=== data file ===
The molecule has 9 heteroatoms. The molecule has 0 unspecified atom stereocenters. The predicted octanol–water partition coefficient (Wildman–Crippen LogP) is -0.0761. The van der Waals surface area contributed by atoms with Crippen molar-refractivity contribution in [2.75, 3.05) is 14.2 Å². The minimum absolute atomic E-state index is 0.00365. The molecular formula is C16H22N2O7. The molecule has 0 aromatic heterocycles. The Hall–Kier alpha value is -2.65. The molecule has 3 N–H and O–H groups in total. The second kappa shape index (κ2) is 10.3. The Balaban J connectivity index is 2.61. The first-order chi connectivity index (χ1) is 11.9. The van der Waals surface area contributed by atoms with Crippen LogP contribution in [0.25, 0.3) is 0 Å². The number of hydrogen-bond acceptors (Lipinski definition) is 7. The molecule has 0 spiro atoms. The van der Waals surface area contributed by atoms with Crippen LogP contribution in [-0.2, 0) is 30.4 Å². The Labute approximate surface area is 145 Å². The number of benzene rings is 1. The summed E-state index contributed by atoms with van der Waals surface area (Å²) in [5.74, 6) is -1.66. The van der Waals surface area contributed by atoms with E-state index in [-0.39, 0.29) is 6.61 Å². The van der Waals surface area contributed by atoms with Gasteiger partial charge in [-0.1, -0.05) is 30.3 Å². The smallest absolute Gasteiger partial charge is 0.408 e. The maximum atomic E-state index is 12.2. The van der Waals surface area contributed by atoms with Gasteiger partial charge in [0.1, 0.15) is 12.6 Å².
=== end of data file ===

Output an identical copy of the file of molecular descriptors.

The molecule has 9 heteroatoms. The molecule has 0 unspecified atom stereocenters. The predicted octanol–water partition coefficient (Wildman–Crippen LogP) is -0.0761. The van der Waals surface area contributed by atoms with Crippen molar-refractivity contribution in [2.75, 3.05) is 14.2 Å². The minimum absolute atomic E-state index is 0.00365. The molecular formula is C16H22N2O7. The molecule has 0 aromatic heterocycles. The Hall–Kier alpha value is -2.65. The molecule has 3 N–H and O–H groups in total. The second kappa shape index (κ2) is 10.3. The Balaban J connectivity index is 2.61. The first-order chi connectivity index (χ1) is 11.9. The van der Waals surface area contributed by atoms with Crippen LogP contribution in [0.25, 0.3) is 0 Å². The number of hydrogen-bond acceptors (Lipinski definition) is 7. The molecule has 0 spiro atoms. The van der Waals surface area contributed by atoms with Crippen LogP contribution in [-0.2, 0) is 30.4 Å². The Labute approximate surface area is 145 Å². The number of benzene rings is 1. The summed E-state index contributed by atoms with van der Waals surface area (Å²) in [5.74, 6) is -1.66. The van der Waals surface area contributed by atoms with E-state index in [-0.39, 0.29) is 6.61 Å². The van der Waals surface area contributed by atoms with Gasteiger partial charge in [-0.1, -0.05) is 30.3 Å². The smallest absolute Gasteiger partial charge is 0.408 e. The maximum atomic E-state index is 12.2. The van der Waals surface area contributed by atoms with Gasteiger partial charge in [0.1, 0.15) is 12.6 Å².